Over 80 percent of eligible voters participated in Zimbabwe’s July 30 polls—a tense, reasonably competitive, and possibly historic election. After 37 years of authoritarian rule under former President Robert Mugabe, there was hope for a break with the past, with a halt to the political oppression of opposition members and civil society. But fears loomed large of a return to tyranny when protesting opposition members faced a violent response by the Zimbabwean army shortly after Election Day.
The Zimbabwe Electoral Commission (ZEC) has confirmed the victory of incumbent President Emmerson Mnangagwa with 50.8 percent of the vote, enough to avoid a run-off against opposition leader Nelson Chamisa. The post-election atmosphere will remain tense, as the opposition has vowed to challenge the results.
The risk of violence at the polls in Zimbabwe was significant from the start, with a tense transition after a strange coup that wasn’t really a coup, followed by a high-stakes vote run by election and security authorities with a poor reputation and alleged bias. The limited trust in the ZEC and aggressive handling of opposition protests by the military are particularly concerning, as prior USIP research demonstrates that the performance of election and security authorities is critical for peaceful elections.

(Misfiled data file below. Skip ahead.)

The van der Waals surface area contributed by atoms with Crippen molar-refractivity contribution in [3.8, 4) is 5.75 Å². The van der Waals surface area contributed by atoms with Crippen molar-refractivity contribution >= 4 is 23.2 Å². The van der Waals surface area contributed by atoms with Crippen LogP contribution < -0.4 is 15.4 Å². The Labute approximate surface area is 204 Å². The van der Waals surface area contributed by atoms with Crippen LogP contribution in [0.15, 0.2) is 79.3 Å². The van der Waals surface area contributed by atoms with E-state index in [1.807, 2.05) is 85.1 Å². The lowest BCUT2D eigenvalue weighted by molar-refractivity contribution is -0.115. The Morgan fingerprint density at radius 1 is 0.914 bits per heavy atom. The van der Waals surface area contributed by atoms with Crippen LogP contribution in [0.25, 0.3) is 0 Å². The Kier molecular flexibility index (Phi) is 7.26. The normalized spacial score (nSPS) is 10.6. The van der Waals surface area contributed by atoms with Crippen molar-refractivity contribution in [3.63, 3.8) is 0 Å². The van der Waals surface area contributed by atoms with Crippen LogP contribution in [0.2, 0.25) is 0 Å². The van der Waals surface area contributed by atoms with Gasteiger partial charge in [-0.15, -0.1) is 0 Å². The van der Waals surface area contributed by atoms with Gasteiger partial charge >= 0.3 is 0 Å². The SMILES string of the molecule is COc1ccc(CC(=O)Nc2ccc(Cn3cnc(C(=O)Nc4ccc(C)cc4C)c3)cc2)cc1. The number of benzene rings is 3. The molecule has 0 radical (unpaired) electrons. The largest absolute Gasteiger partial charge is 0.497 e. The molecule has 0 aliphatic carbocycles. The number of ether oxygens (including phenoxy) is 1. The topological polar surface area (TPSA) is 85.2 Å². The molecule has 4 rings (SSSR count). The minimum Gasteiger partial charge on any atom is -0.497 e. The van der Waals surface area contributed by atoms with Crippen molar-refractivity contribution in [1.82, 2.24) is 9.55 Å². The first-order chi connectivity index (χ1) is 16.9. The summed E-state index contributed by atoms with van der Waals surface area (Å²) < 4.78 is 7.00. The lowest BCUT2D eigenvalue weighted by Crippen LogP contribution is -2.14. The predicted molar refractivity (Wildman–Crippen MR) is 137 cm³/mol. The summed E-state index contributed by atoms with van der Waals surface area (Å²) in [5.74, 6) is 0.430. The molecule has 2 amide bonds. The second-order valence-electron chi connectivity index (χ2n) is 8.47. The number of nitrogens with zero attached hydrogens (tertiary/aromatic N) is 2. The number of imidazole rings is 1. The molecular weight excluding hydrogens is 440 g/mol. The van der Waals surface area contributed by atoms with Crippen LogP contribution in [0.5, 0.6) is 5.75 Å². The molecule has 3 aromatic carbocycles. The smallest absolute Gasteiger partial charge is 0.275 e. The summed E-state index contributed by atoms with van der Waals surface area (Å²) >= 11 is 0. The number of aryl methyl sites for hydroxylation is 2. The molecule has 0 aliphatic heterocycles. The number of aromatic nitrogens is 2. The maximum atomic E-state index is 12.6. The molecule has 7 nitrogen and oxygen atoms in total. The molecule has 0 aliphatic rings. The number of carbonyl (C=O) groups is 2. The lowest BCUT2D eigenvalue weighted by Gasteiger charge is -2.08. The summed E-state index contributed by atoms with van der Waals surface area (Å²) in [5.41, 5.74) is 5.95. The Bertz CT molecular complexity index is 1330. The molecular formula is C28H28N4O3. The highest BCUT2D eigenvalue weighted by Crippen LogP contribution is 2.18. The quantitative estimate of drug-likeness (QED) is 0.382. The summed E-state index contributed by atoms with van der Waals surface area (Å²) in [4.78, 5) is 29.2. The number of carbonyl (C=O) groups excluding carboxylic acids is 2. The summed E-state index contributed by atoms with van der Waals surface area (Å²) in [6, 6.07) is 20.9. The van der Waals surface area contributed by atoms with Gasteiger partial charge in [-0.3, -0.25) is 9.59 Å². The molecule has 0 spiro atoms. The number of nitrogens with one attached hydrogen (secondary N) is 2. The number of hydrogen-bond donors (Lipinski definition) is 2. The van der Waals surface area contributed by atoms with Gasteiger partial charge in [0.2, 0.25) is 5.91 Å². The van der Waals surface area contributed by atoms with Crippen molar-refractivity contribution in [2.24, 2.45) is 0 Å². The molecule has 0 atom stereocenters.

Despite isolated incidents, the pre-election period and voting process were generally calm. The political freedom of voters was largely respected during the campaign, and the elections were relatively well administered. International observation missions did express concern about the unlevel playing field, including overt uses of state resources for campaign purposes and a bias in favor of the ruling party and incumbent president in the state-owned media’s coverage of the elections. Observers also raised concern about the destruction of campaign materials and voter intimidation, as prospective voters faced pressure and coercion to shape their vote.
Both ruling (ZANU-PF) and opposition (MDC-Alliance) candidates claimed victory immediately after the vote, sparking protests in the capital Harare and an aggressive response from the security forces, causing at least six deaths according to the Zimbabwean police. The violence triggered memories of the 2008 violence, when nearly 200 people were killed as a result of political violence ahead of the run-off between Mugabe and Morgan Tsvangirai. In a joint statement, international election observation missions denounced the excessive use of force to quell protests. The new administration will have a lot of work to do if it hopes to regain popular trust in its institutions, and to consolidate the few democratic gains that have been made.